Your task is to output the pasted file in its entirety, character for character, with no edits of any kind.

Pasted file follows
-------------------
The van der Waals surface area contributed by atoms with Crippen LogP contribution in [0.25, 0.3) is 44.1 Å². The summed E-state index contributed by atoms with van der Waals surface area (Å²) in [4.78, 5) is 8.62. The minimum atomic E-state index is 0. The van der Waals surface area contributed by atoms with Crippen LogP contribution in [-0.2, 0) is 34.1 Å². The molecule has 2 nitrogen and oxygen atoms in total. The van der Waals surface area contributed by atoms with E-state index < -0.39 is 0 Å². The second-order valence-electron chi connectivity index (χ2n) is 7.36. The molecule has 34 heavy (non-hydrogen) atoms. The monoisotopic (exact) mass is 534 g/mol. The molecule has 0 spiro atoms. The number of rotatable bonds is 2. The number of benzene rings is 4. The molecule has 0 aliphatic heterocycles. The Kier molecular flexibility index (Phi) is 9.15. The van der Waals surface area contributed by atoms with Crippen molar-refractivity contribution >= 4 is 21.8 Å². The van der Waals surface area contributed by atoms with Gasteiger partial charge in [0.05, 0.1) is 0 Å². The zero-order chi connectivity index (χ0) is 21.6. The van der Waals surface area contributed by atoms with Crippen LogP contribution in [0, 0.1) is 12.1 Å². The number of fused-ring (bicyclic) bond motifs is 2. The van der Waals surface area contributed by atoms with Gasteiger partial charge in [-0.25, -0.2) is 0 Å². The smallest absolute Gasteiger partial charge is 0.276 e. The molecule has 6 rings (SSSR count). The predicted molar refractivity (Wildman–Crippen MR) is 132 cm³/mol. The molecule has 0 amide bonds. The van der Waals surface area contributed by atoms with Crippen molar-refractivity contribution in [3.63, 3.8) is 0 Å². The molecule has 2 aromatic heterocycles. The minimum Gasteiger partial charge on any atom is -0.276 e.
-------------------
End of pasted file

The van der Waals surface area contributed by atoms with Crippen LogP contribution in [0.25, 0.3) is 44.1 Å². The summed E-state index contributed by atoms with van der Waals surface area (Å²) in [4.78, 5) is 8.62. The minimum atomic E-state index is 0. The van der Waals surface area contributed by atoms with Crippen LogP contribution in [-0.2, 0) is 34.1 Å². The molecule has 2 nitrogen and oxygen atoms in total. The van der Waals surface area contributed by atoms with E-state index < -0.39 is 0 Å². The second-order valence-electron chi connectivity index (χ2n) is 7.36. The molecule has 34 heavy (non-hydrogen) atoms. The monoisotopic (exact) mass is 534 g/mol. The molecule has 0 spiro atoms. The number of rotatable bonds is 2. The number of benzene rings is 4. The molecule has 0 aliphatic heterocycles. The Kier molecular flexibility index (Phi) is 9.15. The van der Waals surface area contributed by atoms with Crippen molar-refractivity contribution >= 4 is 21.8 Å². The van der Waals surface area contributed by atoms with Gasteiger partial charge in [0.05, 0.1) is 0 Å². The zero-order chi connectivity index (χ0) is 21.6. The van der Waals surface area contributed by atoms with Crippen LogP contribution in [0, 0.1) is 12.1 Å². The number of fused-ring (bicyclic) bond motifs is 2. The van der Waals surface area contributed by atoms with Gasteiger partial charge in [-0.25, -0.2) is 0 Å². The smallest absolute Gasteiger partial charge is 0.276 e. The molecule has 6 rings (SSSR count). The predicted molar refractivity (Wildman–Crippen MR) is 132 cm³/mol. The molecule has 0 amide bonds. The van der Waals surface area contributed by atoms with Crippen molar-refractivity contribution in [3.63, 3.8) is 0 Å². The molecule has 2 aromatic heterocycles. The minimum Gasteiger partial charge on any atom is -0.276 e.